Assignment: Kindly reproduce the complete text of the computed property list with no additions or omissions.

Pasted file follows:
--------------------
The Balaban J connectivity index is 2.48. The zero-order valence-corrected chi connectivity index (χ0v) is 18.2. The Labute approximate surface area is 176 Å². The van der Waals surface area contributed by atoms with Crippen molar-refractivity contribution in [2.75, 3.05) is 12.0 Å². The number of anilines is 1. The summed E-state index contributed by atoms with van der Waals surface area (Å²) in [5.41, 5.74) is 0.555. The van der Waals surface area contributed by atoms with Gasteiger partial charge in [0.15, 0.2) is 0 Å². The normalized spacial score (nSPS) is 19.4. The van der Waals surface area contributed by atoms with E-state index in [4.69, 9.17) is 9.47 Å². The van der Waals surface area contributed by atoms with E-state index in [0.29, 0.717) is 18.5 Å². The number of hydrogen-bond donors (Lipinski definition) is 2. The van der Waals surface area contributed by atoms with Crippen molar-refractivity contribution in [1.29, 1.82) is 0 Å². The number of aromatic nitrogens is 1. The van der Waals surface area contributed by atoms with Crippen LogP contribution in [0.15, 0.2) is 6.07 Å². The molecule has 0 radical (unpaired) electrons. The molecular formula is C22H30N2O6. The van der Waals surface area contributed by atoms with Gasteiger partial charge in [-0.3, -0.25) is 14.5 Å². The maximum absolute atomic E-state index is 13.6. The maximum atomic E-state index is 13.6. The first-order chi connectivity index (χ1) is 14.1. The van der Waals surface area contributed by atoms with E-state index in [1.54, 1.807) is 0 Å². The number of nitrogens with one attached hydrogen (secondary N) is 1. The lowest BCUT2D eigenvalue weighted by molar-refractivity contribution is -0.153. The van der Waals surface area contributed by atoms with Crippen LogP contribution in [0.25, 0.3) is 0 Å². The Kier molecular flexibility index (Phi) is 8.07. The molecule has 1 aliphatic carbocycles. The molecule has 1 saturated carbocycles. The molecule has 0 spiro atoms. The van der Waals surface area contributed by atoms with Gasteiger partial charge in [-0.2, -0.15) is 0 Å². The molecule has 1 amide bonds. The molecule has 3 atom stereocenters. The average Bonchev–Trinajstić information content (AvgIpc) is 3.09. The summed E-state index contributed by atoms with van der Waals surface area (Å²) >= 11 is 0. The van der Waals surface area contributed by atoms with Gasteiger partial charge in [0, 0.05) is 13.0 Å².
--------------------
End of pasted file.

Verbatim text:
The Balaban J connectivity index is 2.48. The zero-order valence-corrected chi connectivity index (χ0v) is 18.2. The Labute approximate surface area is 176 Å². The van der Waals surface area contributed by atoms with Crippen molar-refractivity contribution in [2.75, 3.05) is 12.0 Å². The number of anilines is 1. The summed E-state index contributed by atoms with van der Waals surface area (Å²) in [5.41, 5.74) is 0.555. The van der Waals surface area contributed by atoms with Gasteiger partial charge in [0.15, 0.2) is 0 Å². The normalized spacial score (nSPS) is 19.4. The van der Waals surface area contributed by atoms with E-state index in [4.69, 9.17) is 9.47 Å². The van der Waals surface area contributed by atoms with E-state index in [0.29, 0.717) is 18.5 Å². The number of hydrogen-bond donors (Lipinski definition) is 2. The van der Waals surface area contributed by atoms with Crippen molar-refractivity contribution in [1.29, 1.82) is 0 Å². The number of aromatic nitrogens is 1. The van der Waals surface area contributed by atoms with Crippen LogP contribution in [0.15, 0.2) is 6.07 Å². The molecule has 0 radical (unpaired) electrons. The molecular formula is C22H30N2O6. The van der Waals surface area contributed by atoms with Gasteiger partial charge in [-0.3, -0.25) is 14.5 Å². The maximum absolute atomic E-state index is 13.6. The maximum atomic E-state index is 13.6. The first-order chi connectivity index (χ1) is 14.1. The van der Waals surface area contributed by atoms with E-state index in [1.54, 1.807) is 0 Å². The number of nitrogens with one attached hydrogen (secondary N) is 1. The lowest BCUT2D eigenvalue weighted by molar-refractivity contribution is -0.153. The van der Waals surface area contributed by atoms with Crippen LogP contribution in [0.25, 0.3) is 0 Å². The Kier molecular flexibility index (Phi) is 8.07. The molecule has 1 aliphatic carbocycles. The molecule has 1 saturated carbocycles. The molecule has 0 spiro atoms. The van der Waals surface area contributed by atoms with Gasteiger partial charge in [-0.2, -0.15) is 0 Å². The molecule has 1 amide bonds. The molecule has 3 atom stereocenters. The average Bonchev–Trinajstić information content (AvgIpc) is 3.09. The summed E-state index contributed by atoms with van der Waals surface area (Å²) >= 11 is 0. The van der Waals surface area contributed by atoms with Gasteiger partial charge in [0, 0.05) is 13.0 Å².